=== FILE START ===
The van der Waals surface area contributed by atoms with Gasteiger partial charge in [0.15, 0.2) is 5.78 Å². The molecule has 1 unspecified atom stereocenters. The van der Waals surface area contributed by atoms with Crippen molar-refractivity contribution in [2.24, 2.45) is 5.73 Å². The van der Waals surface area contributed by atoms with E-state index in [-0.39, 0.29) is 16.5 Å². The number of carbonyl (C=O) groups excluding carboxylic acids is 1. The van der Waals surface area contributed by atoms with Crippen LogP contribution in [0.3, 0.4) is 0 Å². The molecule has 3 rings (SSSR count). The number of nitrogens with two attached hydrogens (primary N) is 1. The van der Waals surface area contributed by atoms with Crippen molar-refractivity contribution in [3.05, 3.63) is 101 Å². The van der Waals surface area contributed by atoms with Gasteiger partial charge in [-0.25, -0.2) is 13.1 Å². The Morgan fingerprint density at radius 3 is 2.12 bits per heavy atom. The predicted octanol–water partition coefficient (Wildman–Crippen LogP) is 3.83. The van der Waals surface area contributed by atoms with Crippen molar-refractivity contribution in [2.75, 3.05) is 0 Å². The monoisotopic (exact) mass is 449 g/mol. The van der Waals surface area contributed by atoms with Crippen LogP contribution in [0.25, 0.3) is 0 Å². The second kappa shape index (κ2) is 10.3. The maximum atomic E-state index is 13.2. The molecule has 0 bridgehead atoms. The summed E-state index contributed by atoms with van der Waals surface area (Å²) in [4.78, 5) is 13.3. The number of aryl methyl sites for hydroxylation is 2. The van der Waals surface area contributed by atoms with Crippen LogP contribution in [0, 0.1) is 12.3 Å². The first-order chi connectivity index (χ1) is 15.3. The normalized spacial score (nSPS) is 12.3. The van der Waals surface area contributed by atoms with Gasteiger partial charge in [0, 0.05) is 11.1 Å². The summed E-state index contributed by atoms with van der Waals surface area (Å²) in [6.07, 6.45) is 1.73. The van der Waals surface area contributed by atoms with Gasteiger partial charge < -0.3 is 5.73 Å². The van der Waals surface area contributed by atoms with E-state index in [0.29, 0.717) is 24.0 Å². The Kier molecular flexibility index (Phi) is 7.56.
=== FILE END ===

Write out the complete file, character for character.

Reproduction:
The van der Waals surface area contributed by atoms with Gasteiger partial charge in [0.15, 0.2) is 5.78 Å². The molecule has 1 unspecified atom stereocenters. The van der Waals surface area contributed by atoms with Crippen molar-refractivity contribution in [2.24, 2.45) is 5.73 Å². The van der Waals surface area contributed by atoms with E-state index in [-0.39, 0.29) is 16.5 Å². The number of carbonyl (C=O) groups excluding carboxylic acids is 1. The van der Waals surface area contributed by atoms with Crippen LogP contribution in [0.3, 0.4) is 0 Å². The molecule has 3 rings (SSSR count). The number of nitrogens with two attached hydrogens (primary N) is 1. The van der Waals surface area contributed by atoms with Crippen molar-refractivity contribution in [3.05, 3.63) is 101 Å². The van der Waals surface area contributed by atoms with Gasteiger partial charge in [-0.25, -0.2) is 13.1 Å². The Morgan fingerprint density at radius 3 is 2.12 bits per heavy atom. The predicted octanol–water partition coefficient (Wildman–Crippen LogP) is 3.83. The van der Waals surface area contributed by atoms with Crippen molar-refractivity contribution in [2.75, 3.05) is 0 Å². The monoisotopic (exact) mass is 449 g/mol. The van der Waals surface area contributed by atoms with Crippen LogP contribution in [0.25, 0.3) is 0 Å². The second kappa shape index (κ2) is 10.3. The maximum atomic E-state index is 13.2. The molecule has 0 bridgehead atoms. The summed E-state index contributed by atoms with van der Waals surface area (Å²) in [4.78, 5) is 13.3. The number of aryl methyl sites for hydroxylation is 2. The van der Waals surface area contributed by atoms with Crippen LogP contribution in [0, 0.1) is 12.3 Å². The first-order chi connectivity index (χ1) is 15.3. The normalized spacial score (nSPS) is 12.3. The van der Waals surface area contributed by atoms with Gasteiger partial charge in [0, 0.05) is 11.1 Å². The summed E-state index contributed by atoms with van der Waals surface area (Å²) in [6.07, 6.45) is 1.73. The van der Waals surface area contributed by atoms with Gasteiger partial charge < -0.3 is 5.73 Å². The van der Waals surface area contributed by atoms with E-state index in [0.29, 0.717) is 24.0 Å². The Kier molecular flexibility index (Phi) is 7.56.